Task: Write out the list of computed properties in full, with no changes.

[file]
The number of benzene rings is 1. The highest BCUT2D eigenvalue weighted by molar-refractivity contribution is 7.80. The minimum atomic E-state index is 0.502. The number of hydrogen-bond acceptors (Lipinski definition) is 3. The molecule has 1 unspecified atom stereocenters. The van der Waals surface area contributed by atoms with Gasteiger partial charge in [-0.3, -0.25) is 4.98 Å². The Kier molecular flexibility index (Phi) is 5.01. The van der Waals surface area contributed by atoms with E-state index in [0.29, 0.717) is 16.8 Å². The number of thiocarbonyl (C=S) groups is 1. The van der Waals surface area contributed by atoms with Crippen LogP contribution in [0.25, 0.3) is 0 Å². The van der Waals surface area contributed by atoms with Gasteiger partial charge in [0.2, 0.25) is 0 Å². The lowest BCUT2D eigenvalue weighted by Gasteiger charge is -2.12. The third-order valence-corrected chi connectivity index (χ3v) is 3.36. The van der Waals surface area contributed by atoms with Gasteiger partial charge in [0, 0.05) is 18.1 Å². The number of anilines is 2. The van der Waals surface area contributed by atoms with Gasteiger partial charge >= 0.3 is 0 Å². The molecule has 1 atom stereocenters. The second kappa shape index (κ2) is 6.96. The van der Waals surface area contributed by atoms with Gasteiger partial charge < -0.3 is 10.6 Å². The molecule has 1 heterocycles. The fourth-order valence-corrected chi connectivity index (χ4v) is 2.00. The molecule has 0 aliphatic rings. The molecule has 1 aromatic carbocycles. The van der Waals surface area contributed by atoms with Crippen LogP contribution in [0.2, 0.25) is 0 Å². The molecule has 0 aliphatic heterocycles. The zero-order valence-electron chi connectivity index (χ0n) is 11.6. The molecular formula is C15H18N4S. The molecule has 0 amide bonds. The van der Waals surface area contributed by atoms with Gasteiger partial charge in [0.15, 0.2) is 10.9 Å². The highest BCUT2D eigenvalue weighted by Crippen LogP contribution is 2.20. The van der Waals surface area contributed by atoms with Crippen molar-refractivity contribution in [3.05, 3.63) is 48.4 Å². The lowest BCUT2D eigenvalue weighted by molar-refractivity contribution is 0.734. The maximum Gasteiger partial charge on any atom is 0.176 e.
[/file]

The number of benzene rings is 1. The highest BCUT2D eigenvalue weighted by molar-refractivity contribution is 7.80. The minimum atomic E-state index is 0.502. The number of hydrogen-bond acceptors (Lipinski definition) is 3. The molecule has 1 unspecified atom stereocenters. The van der Waals surface area contributed by atoms with Gasteiger partial charge in [-0.3, -0.25) is 4.98 Å². The Kier molecular flexibility index (Phi) is 5.01. The van der Waals surface area contributed by atoms with E-state index in [0.29, 0.717) is 16.8 Å². The number of thiocarbonyl (C=S) groups is 1. The van der Waals surface area contributed by atoms with Crippen LogP contribution in [0.25, 0.3) is 0 Å². The van der Waals surface area contributed by atoms with Gasteiger partial charge in [0.2, 0.25) is 0 Å². The lowest BCUT2D eigenvalue weighted by Gasteiger charge is -2.12. The third-order valence-corrected chi connectivity index (χ3v) is 3.36. The van der Waals surface area contributed by atoms with Gasteiger partial charge in [0, 0.05) is 18.1 Å². The number of anilines is 2. The van der Waals surface area contributed by atoms with Gasteiger partial charge >= 0.3 is 0 Å². The molecule has 1 atom stereocenters. The second kappa shape index (κ2) is 6.96. The van der Waals surface area contributed by atoms with Gasteiger partial charge < -0.3 is 10.6 Å². The molecule has 1 heterocycles. The fourth-order valence-corrected chi connectivity index (χ4v) is 2.00. The molecule has 0 aliphatic rings. The molecule has 1 aromatic carbocycles. The van der Waals surface area contributed by atoms with Crippen LogP contribution in [0.2, 0.25) is 0 Å². The molecule has 0 aliphatic heterocycles. The zero-order valence-electron chi connectivity index (χ0n) is 11.6. The molecular formula is C15H18N4S. The molecule has 0 amide bonds. The van der Waals surface area contributed by atoms with Gasteiger partial charge in [0.15, 0.2) is 10.9 Å². The highest BCUT2D eigenvalue weighted by Crippen LogP contribution is 2.20. The van der Waals surface area contributed by atoms with Crippen molar-refractivity contribution in [3.05, 3.63) is 48.4 Å². The lowest BCUT2D eigenvalue weighted by molar-refractivity contribution is 0.734. The maximum Gasteiger partial charge on any atom is 0.176 e.